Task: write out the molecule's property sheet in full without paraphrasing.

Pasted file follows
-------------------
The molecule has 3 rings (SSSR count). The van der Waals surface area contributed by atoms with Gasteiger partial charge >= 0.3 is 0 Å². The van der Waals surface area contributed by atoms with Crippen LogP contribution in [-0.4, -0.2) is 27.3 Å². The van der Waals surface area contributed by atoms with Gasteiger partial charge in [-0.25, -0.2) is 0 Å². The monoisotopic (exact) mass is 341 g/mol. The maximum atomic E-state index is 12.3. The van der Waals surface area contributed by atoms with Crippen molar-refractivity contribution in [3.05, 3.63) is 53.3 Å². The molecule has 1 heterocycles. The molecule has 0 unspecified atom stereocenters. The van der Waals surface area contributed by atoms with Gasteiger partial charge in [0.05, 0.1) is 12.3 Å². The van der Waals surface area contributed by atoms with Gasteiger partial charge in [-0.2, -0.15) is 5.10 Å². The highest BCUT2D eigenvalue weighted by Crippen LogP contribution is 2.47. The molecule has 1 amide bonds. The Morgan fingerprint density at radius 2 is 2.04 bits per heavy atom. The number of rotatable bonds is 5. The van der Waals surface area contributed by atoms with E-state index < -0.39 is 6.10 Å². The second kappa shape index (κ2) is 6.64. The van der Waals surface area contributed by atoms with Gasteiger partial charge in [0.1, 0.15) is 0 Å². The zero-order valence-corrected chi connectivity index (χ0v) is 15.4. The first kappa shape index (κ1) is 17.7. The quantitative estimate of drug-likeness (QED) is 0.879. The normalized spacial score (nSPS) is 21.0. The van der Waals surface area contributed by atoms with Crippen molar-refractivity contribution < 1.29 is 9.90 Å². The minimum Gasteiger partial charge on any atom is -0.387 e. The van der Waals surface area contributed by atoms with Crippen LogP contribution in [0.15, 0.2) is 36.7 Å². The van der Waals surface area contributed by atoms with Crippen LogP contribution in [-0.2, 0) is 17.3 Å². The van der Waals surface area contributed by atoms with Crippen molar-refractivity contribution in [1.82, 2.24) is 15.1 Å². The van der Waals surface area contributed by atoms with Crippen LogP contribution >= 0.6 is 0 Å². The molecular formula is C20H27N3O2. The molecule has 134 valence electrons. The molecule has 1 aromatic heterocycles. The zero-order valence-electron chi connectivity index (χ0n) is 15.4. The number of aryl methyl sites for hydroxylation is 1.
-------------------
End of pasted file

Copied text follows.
The molecule has 3 rings (SSSR count). The van der Waals surface area contributed by atoms with Gasteiger partial charge >= 0.3 is 0 Å². The van der Waals surface area contributed by atoms with Crippen LogP contribution in [-0.4, -0.2) is 27.3 Å². The van der Waals surface area contributed by atoms with Gasteiger partial charge in [-0.25, -0.2) is 0 Å². The monoisotopic (exact) mass is 341 g/mol. The maximum atomic E-state index is 12.3. The van der Waals surface area contributed by atoms with Crippen molar-refractivity contribution in [3.05, 3.63) is 53.3 Å². The molecule has 1 heterocycles. The molecule has 0 unspecified atom stereocenters. The van der Waals surface area contributed by atoms with Gasteiger partial charge in [0.05, 0.1) is 12.3 Å². The van der Waals surface area contributed by atoms with Gasteiger partial charge in [-0.2, -0.15) is 5.10 Å². The highest BCUT2D eigenvalue weighted by Crippen LogP contribution is 2.47. The molecule has 1 amide bonds. The Morgan fingerprint density at radius 2 is 2.04 bits per heavy atom. The number of rotatable bonds is 5. The van der Waals surface area contributed by atoms with E-state index < -0.39 is 6.10 Å². The second kappa shape index (κ2) is 6.64. The van der Waals surface area contributed by atoms with Gasteiger partial charge in [0.1, 0.15) is 0 Å². The zero-order valence-corrected chi connectivity index (χ0v) is 15.4. The first kappa shape index (κ1) is 17.7. The quantitative estimate of drug-likeness (QED) is 0.879. The normalized spacial score (nSPS) is 21.0. The van der Waals surface area contributed by atoms with Crippen molar-refractivity contribution < 1.29 is 9.90 Å². The minimum Gasteiger partial charge on any atom is -0.387 e. The van der Waals surface area contributed by atoms with Crippen LogP contribution in [0.15, 0.2) is 36.7 Å². The van der Waals surface area contributed by atoms with Crippen LogP contribution in [-0.2, 0) is 17.3 Å². The van der Waals surface area contributed by atoms with Crippen molar-refractivity contribution in [1.82, 2.24) is 15.1 Å². The van der Waals surface area contributed by atoms with Crippen LogP contribution >= 0.6 is 0 Å². The molecular formula is C20H27N3O2. The molecule has 134 valence electrons. The molecule has 1 aromatic heterocycles. The zero-order valence-electron chi connectivity index (χ0n) is 15.4. The number of aryl methyl sites for hydroxylation is 1.